1. Distribute and assign Student Handout 1.1. Use study questions to review and develop understanding of the basic information on Islamic beliefs and practices.
2. Distribute the blank graphic organizer table on the significance of the Five Pillars of Islam Student Handout 1.2) and have students fill it in using class brainstorming techniques. Check answers using the model graphic organizer (also Student Handout 1.2).
Dar al-Islam Islamic Center
Abiquiu, New Mexico
Photo by R. Dunn
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Lesson 1
Student Handout Islamic Beliefs and Practices
The word Islam means peace through submission to God Muslim practice is defined by the
Qur’an (holy scripture) and the Sunnah, or example set by Prophet Muhammad and transmitted through the Hadith (recorded words and deeds. Islam is a universal religion, meaning that anyone may accept its beliefs and become a Muslim, or follower of Islam. A Muslim is one who seeks peace through submission to God This means striving to reach a goal rather than achieving a fixed identity. Seeking the face of God is an expression often used to describe this lifetime goal. To fulfill the identity of a Muslim, a person must carryout certain acts, and live amoral, God-fearing life. These basic acts required of a Muslim are called the Five Pillars. Accepting Islam requires only that a person state the basic creed, There is no god but God and Muhammad is the messenger of God That is the first of the five basic acts or duties. The Five Pillars of Islam are
(1) shahadah -- to state belief in One God and the prophethood of Muhammad,
(2) salat -- to pray five obligatory prayers each day,
(3) siyam -- to fast from dawn to sunset during the month of Ramadan each year,
(4) zakat – to pay obligatory charity each year,
(5) hajj -- to make the pilgrimage to Makkah once in a lifetime. The following sections describe the pillars in detail.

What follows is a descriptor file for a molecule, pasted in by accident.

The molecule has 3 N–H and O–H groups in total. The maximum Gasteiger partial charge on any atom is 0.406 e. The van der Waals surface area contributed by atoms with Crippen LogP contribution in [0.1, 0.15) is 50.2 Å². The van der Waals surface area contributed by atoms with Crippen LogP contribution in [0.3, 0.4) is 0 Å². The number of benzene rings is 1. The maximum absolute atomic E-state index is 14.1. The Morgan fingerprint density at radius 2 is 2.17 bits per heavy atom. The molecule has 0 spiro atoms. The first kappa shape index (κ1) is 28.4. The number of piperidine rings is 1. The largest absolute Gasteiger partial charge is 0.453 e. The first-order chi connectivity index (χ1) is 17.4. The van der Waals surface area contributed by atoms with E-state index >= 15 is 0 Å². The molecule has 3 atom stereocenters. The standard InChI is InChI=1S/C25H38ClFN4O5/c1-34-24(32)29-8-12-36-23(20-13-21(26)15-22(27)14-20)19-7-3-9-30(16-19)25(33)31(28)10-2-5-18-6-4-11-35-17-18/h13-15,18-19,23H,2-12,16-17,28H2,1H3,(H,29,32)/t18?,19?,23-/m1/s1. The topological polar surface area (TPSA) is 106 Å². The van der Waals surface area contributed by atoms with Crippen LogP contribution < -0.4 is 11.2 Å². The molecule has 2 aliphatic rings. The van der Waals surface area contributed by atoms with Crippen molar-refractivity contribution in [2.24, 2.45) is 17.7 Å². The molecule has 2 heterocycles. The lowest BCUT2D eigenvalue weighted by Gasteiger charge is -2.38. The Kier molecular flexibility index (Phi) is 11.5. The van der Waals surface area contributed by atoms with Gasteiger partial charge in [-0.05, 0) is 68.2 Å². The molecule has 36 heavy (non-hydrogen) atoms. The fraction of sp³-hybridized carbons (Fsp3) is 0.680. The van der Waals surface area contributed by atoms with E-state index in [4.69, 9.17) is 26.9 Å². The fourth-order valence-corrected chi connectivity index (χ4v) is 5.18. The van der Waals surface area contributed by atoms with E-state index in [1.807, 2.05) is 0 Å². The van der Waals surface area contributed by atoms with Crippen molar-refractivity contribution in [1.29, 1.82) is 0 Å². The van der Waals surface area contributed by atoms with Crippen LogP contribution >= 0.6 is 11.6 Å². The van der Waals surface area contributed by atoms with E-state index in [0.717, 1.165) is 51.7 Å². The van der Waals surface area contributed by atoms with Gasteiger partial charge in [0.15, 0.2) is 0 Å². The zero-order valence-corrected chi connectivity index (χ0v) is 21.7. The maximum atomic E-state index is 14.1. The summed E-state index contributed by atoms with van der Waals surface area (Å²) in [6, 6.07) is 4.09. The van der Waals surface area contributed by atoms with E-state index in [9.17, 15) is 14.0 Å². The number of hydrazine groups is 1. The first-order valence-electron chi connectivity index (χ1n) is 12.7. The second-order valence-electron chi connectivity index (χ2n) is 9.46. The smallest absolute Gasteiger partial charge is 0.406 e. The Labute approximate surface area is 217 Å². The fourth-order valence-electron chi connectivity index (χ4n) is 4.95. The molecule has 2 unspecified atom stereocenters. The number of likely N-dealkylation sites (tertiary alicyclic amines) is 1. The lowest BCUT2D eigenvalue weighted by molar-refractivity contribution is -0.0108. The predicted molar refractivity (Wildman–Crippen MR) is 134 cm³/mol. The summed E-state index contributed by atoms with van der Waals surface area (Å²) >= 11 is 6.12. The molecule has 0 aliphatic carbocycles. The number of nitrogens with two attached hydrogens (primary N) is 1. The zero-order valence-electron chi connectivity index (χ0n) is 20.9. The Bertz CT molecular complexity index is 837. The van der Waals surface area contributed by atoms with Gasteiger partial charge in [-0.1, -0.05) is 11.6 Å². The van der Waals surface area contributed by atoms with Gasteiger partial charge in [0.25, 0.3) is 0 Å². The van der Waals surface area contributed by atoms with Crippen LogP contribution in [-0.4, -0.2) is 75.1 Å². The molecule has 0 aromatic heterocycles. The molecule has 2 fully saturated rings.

1. Shahadah (the Islamic Creed) The declaration of faith in Islam is a simple statement that begins Ashud anna,” (I witness that, and continues with the statement La illaha illa Allah There is no god but God, and ends with the affirmation wa Muhammad rasul Allah (“and Muhammad is the messenger of God. The first part defines the role of the Muslim, a continuous striving throughout life. This striving reaches into all aspects of personality and activity toward the self, the family and the community, to the entire community of humankind and the natural environment. The second part affirms the existence of one God by negating the existence of any other creature that people might worship, or any partner with God. It underlines the Muslim’s direct relationship with God as a witness and as a servant of God. No central authority nor privileged persons stand between God and the individual. The third part of the creed witnesses that God sent prophets to humankind, as stated in the scriptures revealed before the Qur’an. Then, it affirms that Muhammad was a prophet, or messenger who received revelation (the Qur’an) and guidance from God. Among the earlier revelations mentioned in the
Qur’an are the Torah (given to Moses, the Psalms (given to David) and the Evangelium (given to Jesus. This series of prophets and revelation includes—among others—Adam, Noah, Abraham, Isaac, Ishmael, Joseph, Moses, David, Solomon, Jesus, and Muhammad, according to the universally accepted teachings of Islam. The Qur’an states that what was revealed to Muhammad confirmed the basic message of the earlier scriptures.
2. Salah (Muslims Daily Prayer) is the five daily prayers that are the duty of every Muslim. Muslims perform the recitations and physical movements of salah as taught by their prophet Muhammad, according to Islamic sources. Each of the five prayers can be performed within a